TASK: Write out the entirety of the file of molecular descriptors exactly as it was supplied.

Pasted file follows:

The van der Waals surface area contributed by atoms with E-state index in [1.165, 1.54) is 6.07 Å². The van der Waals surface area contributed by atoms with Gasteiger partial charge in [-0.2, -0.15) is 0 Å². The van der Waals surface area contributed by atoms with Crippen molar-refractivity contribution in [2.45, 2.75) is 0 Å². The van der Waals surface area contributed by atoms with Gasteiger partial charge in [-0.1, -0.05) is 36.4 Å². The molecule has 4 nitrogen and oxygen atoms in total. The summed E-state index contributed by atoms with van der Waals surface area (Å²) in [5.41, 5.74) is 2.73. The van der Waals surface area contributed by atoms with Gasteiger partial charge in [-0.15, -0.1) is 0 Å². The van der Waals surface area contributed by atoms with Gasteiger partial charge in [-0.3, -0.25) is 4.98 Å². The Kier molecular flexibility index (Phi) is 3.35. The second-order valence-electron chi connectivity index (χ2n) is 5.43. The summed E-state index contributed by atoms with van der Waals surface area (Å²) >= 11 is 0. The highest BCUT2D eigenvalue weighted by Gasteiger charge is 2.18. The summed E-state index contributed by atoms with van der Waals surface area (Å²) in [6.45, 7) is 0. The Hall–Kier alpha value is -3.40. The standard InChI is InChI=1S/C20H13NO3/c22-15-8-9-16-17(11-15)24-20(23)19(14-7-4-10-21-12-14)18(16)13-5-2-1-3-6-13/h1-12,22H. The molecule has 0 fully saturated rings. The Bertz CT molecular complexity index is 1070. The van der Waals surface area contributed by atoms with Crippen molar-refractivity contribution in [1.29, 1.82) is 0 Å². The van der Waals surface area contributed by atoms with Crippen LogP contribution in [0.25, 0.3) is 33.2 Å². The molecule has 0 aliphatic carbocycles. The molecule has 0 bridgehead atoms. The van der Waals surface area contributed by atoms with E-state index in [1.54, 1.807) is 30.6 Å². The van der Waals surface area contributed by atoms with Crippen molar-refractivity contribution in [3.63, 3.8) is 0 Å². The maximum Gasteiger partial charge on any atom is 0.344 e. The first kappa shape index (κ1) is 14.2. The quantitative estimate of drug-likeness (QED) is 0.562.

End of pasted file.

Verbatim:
The van der Waals surface area contributed by atoms with E-state index in [1.165, 1.54) is 6.07 Å². The van der Waals surface area contributed by atoms with Gasteiger partial charge in [-0.2, -0.15) is 0 Å². The van der Waals surface area contributed by atoms with Crippen molar-refractivity contribution in [2.45, 2.75) is 0 Å². The van der Waals surface area contributed by atoms with Gasteiger partial charge in [-0.1, -0.05) is 36.4 Å². The molecule has 4 nitrogen and oxygen atoms in total. The summed E-state index contributed by atoms with van der Waals surface area (Å²) in [5.41, 5.74) is 2.73. The van der Waals surface area contributed by atoms with Gasteiger partial charge in [-0.15, -0.1) is 0 Å². The van der Waals surface area contributed by atoms with Gasteiger partial charge in [-0.3, -0.25) is 4.98 Å². The Kier molecular flexibility index (Phi) is 3.35. The second-order valence-electron chi connectivity index (χ2n) is 5.43. The summed E-state index contributed by atoms with van der Waals surface area (Å²) >= 11 is 0. The highest BCUT2D eigenvalue weighted by Gasteiger charge is 2.18. The summed E-state index contributed by atoms with van der Waals surface area (Å²) in [6.45, 7) is 0. The Hall–Kier alpha value is -3.40. The standard InChI is InChI=1S/C20H13NO3/c22-15-8-9-16-17(11-15)24-20(23)19(14-7-4-10-21-12-14)18(16)13-5-2-1-3-6-13/h1-12,22H. The molecule has 0 fully saturated rings. The Bertz CT molecular complexity index is 1070. The van der Waals surface area contributed by atoms with Crippen molar-refractivity contribution in [1.29, 1.82) is 0 Å². The van der Waals surface area contributed by atoms with Crippen LogP contribution in [0.25, 0.3) is 33.2 Å². The molecule has 0 aliphatic carbocycles. The molecule has 0 bridgehead atoms. The van der Waals surface area contributed by atoms with E-state index in [1.54, 1.807) is 30.6 Å². The van der Waals surface area contributed by atoms with Crippen molar-refractivity contribution in [3.63, 3.8) is 0 Å². The maximum Gasteiger partial charge on any atom is 0.344 e. The first kappa shape index (κ1) is 14.2. The quantitative estimate of drug-likeness (QED) is 0.562.